They left as abruptly as they had arrived and Andy and I prepared to do the same. The key was in the ignition and my eyes were full of tears when Everett appeared at my window. He was shoving a poster in through the window, saying “here. I want you to have this.” He had not been holding it when we first saw him. It was clearly old, had been on somebody’s wall, was dog eared and yellowed. It was the image of the iconic painting The End of the Trail. The Lakota brave in the war bonnet sitting astride his pony, downcast, the pony’s head and tail are down, the warrior’s eyes are down. It is an image of defeat, but in this poster, there is a shadow of triumph. Behind the warrior, the his shadow is triumphant,, arms outstretched, sitting tall, pony’s mane and tail flying, ears pricked. It was beautiful. It was moving. I was blown away. I leapt out of the truck and dove into my duffel bag in the bed, pawing through all of my belongings, searching for something to give Everett in return. I came up with a t shirt I had purchased as a gift for friends back in New York – a shirt I bought in Seattle, white with black splotches on it. “Here.” I handed it to him and added “it’s cow moo flage.” And for the first time since I met him, Everett smiled. I went to get back in the truck but hesitated and asked “may I take your photo?” he said yes and he climbed up onto the archway at the entrance to Wounded Knee and he sat down and he looked away. I shot one frame and left. I did not stop crying for hours.

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When Bindi and I walked up to get the mail, we flushed a doe bedded down behind the snowplow turnaround. The doe popped up like a jack-in-the-box, from lying down to airborne in one graceful leap. Bindi and I halted in stunned silence before I managed to squeak “oh my goodness!” The doe bounded away while we stood there gawking.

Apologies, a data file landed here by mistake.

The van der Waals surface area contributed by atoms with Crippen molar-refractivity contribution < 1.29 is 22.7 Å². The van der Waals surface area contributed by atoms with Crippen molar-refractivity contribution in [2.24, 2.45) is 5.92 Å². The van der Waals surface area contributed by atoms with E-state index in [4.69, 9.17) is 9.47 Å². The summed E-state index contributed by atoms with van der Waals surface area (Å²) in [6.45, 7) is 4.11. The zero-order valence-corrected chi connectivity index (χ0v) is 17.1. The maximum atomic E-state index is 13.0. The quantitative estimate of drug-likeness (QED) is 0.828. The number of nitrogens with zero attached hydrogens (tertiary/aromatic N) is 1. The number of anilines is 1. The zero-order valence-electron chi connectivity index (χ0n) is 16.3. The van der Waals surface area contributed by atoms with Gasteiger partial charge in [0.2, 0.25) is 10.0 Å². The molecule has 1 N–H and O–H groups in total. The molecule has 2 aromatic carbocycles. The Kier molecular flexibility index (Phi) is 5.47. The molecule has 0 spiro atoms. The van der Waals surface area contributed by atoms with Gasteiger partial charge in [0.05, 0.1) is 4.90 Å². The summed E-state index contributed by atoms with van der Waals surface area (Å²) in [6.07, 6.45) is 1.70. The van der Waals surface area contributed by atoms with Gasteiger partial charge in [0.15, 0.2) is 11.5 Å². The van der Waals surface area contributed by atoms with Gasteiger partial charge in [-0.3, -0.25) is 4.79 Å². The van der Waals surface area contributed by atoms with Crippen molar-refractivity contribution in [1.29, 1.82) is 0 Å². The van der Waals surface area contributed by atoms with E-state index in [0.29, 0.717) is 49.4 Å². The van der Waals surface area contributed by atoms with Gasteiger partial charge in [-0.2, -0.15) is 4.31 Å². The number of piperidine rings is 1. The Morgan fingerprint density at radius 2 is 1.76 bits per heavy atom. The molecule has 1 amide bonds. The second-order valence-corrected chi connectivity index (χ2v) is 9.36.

It was just a moment, but it was a damn good one. Moments like these adorn my days when I am lucky, and my weeks or months when I am less fortunate. I seek them out, stalk them, whether that’s a fool’s errand or not. I celebrate them, memorialize them, and catalog them. But what I seem to be unable to do is accept them as complete, just as they are.
I’m always looking for the theme, the overarching meaning, the symbolic connections that weave the moments into a whole. I want the story, beginning, middle and end. I hunt for the moments themselves but with what feels like ever increasing fervor, I also seek to string them together to craft a narrative that says something meaningful, something total about this life.
While hiking with the dogs, I watched a toad hopping around and thought what an absurd method of ambulation. Evolutionarily speaking, what could possibly have been the point? A better nature writer than me would go on to describe the evolution of hopping with just enough scientific accuracy to be both fascinating and elucidating and just enough lyricism to be poetic and satisfying. I am not that writer. Some days I’m not sure I’m a writer at all. I am an observer. I look and I see, and I report back to you. The toads hop and I challenge myself to describe it for you in a way that brings you here next to me, in the humid woods, where we squat shoulder to shoulder, swatting deer flies and marveling at how it sure looks like it’s the earth itself, the very rocks, that are trampoline-like, not the toad’s legs that have springs.